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Sodium channel slow inactivation interferes with open channel block

Hampl, M, Eberhardt, E, O'Reilly, AO and Lampert, A (2016) Sodium channel slow inactivation interferes with open channel block. Scientific Reports, 6. ISSN 2045-2322

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Abstract

Mutations in the voltage-gated sodium channel Nav1.7 are linked to inherited pain syndromes such as erythromelalgia (IEM) and paroxysmal extreme pain disorder (PEPD). PEPD mutations impair Nav1.7 fast inactivation and increase persistent currents. PEPD mutations also increase resurgent currents, which involve the voltage-dependent release of an open channel blocker. In contrast, IEM mutations, whenever tested, leave resurgent currents unchanged. Accordingly, the IEM deletion mutation L955 (ΔL955) fails to produce resurgent currents despite enhanced persistent currents, which have hitherto been considered a prerequisite for resurgent currents. Additionally, ΔL955 exhibits a prominent enhancement of slow inactivation (SI). We introduced mutations into Nav1.7 and Nav1.6 that either enhance or impair SI in order to investigate their effects on resurgent currents. Our results show that enhanced SI is accompanied by impaired resurgent currents, which suggests that SI may interfere with open-channel block.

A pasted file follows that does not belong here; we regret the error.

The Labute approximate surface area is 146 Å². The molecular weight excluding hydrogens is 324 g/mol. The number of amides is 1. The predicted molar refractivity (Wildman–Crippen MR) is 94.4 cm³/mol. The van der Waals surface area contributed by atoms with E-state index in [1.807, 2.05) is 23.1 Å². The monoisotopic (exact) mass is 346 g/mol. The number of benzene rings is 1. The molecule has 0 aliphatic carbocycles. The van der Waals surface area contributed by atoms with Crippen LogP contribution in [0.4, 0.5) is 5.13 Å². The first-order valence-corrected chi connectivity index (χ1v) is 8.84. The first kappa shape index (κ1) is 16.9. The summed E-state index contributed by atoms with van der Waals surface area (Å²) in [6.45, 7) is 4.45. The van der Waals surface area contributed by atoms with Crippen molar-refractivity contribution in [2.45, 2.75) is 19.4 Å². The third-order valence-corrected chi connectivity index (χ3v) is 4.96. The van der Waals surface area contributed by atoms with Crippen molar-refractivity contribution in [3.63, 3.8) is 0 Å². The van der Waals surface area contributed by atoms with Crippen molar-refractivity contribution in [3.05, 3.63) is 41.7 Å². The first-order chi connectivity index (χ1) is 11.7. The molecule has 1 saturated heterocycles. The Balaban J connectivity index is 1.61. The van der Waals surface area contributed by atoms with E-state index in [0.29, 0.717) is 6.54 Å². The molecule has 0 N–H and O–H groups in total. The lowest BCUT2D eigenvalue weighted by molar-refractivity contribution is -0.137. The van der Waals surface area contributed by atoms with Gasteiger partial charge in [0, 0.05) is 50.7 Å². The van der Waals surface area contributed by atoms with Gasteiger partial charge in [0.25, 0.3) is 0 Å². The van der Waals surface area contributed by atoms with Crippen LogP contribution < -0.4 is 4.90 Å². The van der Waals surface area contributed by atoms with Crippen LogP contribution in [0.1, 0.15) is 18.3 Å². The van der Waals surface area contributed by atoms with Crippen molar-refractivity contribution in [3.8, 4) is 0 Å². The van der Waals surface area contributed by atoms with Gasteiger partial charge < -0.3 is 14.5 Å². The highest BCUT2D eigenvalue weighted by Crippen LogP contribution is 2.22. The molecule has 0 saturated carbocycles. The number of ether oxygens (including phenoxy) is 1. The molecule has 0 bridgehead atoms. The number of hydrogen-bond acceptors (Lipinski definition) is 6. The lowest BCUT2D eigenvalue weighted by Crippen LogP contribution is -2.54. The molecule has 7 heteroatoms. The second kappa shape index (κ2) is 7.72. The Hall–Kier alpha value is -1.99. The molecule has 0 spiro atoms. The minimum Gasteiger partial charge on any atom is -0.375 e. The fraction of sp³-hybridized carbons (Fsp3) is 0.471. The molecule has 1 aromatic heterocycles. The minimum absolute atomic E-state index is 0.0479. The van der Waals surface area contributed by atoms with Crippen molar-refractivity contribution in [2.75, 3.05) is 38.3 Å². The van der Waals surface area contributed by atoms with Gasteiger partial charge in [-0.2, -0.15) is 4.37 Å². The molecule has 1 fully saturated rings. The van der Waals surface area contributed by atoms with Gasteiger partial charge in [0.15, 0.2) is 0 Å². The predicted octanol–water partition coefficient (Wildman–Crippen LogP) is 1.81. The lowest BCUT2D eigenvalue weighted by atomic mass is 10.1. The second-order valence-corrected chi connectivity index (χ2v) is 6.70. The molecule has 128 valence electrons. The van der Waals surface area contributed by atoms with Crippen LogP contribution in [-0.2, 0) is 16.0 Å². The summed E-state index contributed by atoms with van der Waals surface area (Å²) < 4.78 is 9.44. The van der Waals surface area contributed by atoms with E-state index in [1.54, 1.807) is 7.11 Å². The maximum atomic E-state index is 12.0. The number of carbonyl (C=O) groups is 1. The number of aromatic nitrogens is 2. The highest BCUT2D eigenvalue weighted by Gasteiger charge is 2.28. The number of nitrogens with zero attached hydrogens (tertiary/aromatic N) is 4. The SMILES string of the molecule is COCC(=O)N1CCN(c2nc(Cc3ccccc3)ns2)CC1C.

Item Type: Article
Uncontrolled Keywords: Science & Technology; Multidisciplinary Sciences; Science & Technology - Other Topics; CEREBELLAR PURKINJE NEURONS; EXTREME PAIN DISORDER; ROOT GANGLION NEURONS; SENSORY NEURONS; NA+ CHANNELS; ELECTROPHYSIOLOGICAL PROPERTIES; NA(V)1.6 CHANNELS; RESURGENT; CURRENTS; ERYTHROMELALGIA
Subjects: Q Science > QD Chemistry
Q Science > QH Natural history > QH301 Biology
Divisions: Natural Sciences and Psychology
Publisher: Nature Publishing Group
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Date Deposited: 25 Sep 2018 11:33
Last Modified: 25 Sep 2018 11:39
DOI or Identification number: 10.1038/srep25974
URI: http://researchonline.ljmu.ac.uk/id/eprint/9327

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